Monday, March 31, 2008

More on the Chiang Kai-Shek legacy

I'd read that today was the last day of an exhibition at the newly re-named Taiwan Democracy Memorial Hall - formerly the Chiang Kai-shek Memorial Hall. I'd meant to visit for some time - especially to view the amazing kites hanging in the hall, made by Taiwan kite master, Buteo Huang.

Later tonight they and other exhibition materials displaying events in the journey along the island's democratisation, will be dismantled. Leaving just the statue of the former late President Chiang Kai-shek standing in the main hall

The kites are going to be displayed in the US; the exhibition boards will tour various universities in Taiwan. The display was designed to mark the 60th anniversary of what's known as the 228 or February 28 Incident as well as the 20th anniversary of the lifting of martial law.
The election of Ma Ying-jeou is once again raising debate in the media about the fate of the hall...will it be renamed again? restoring its original name?

In December, the characters to the monument and those above the main gate to the square were removed...and changed to ones reading "National Taiwan Democracy Memorial Hall" and "Liberty Square."

The memorial hall was built in 1980.

But President-elect Ma Ying-jeou - who says he considers the name-change invalid, is also speaking quite cautiously on the issue. He says whether the hall will revert to its former name will require further evaluation and that the issue will only be decided after consensus had been reached.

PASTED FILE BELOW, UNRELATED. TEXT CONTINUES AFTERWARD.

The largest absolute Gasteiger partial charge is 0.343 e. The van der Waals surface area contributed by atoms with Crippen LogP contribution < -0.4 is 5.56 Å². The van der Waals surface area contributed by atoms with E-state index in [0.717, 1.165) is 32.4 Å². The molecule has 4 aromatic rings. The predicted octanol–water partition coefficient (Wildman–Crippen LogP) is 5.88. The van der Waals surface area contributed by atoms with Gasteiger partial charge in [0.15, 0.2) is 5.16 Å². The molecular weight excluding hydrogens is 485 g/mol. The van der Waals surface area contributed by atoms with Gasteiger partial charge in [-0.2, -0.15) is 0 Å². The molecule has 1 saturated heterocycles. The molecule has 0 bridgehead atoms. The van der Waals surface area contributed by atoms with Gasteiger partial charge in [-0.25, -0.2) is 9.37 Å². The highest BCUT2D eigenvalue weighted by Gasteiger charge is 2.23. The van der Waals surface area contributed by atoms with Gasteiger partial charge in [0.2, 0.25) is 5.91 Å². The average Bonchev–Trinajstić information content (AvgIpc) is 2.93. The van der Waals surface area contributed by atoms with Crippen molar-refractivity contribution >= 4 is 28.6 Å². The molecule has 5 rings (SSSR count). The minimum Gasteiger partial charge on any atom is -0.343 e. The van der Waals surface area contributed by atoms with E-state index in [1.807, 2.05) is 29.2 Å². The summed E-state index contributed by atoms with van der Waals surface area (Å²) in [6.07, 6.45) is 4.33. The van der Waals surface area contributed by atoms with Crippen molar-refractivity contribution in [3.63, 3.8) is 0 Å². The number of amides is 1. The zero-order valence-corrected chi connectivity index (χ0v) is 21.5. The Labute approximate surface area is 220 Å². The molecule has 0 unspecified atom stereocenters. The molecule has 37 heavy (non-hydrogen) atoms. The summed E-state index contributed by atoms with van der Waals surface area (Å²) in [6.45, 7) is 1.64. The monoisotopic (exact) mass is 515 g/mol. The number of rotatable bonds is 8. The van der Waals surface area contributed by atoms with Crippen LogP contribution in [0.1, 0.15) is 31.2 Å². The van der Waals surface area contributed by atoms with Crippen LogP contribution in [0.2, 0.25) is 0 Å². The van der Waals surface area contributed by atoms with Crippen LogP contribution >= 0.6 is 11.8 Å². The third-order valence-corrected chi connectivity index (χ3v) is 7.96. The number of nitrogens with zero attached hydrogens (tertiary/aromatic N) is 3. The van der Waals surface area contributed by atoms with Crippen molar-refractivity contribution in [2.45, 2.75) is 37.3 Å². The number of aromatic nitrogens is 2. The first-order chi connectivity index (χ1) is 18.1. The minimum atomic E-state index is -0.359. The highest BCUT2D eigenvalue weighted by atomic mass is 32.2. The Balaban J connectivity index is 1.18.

Anonymous said...

I was born in 1960 and Chiang is an enormous presence in textbooks, schools, streets, songs, and public houses; the blanket is so gigantic that almost everywhere you can sense it and almost all people subdue silently like the surreal and bizarre manifestation of Kim’s Dynasty in North Korea today.

Chiang’s presence is not proportionally projected in the history of Taiwan and if Ma is smart enough, hopefully he is, he should thank DPP’s endeavor which paves the way of ridding such ridicule of the capital’s horizon.

The presence of Chiang’s stature is for sightseeing and remembering, the removal of those kites shall be replaced by something that reflects the smaller version of the Auschwitz and The Gulag that shared almost by all human civilization.

Ma’s handling of this issue is the thermometer of incumbent KMT, and can foretell his personal future in the next decade.

Anonymous said...

You should look the other side of this guy's contribution to Taiwan. Without him, you now see Mao as your god! Don't you appreciate what you have today?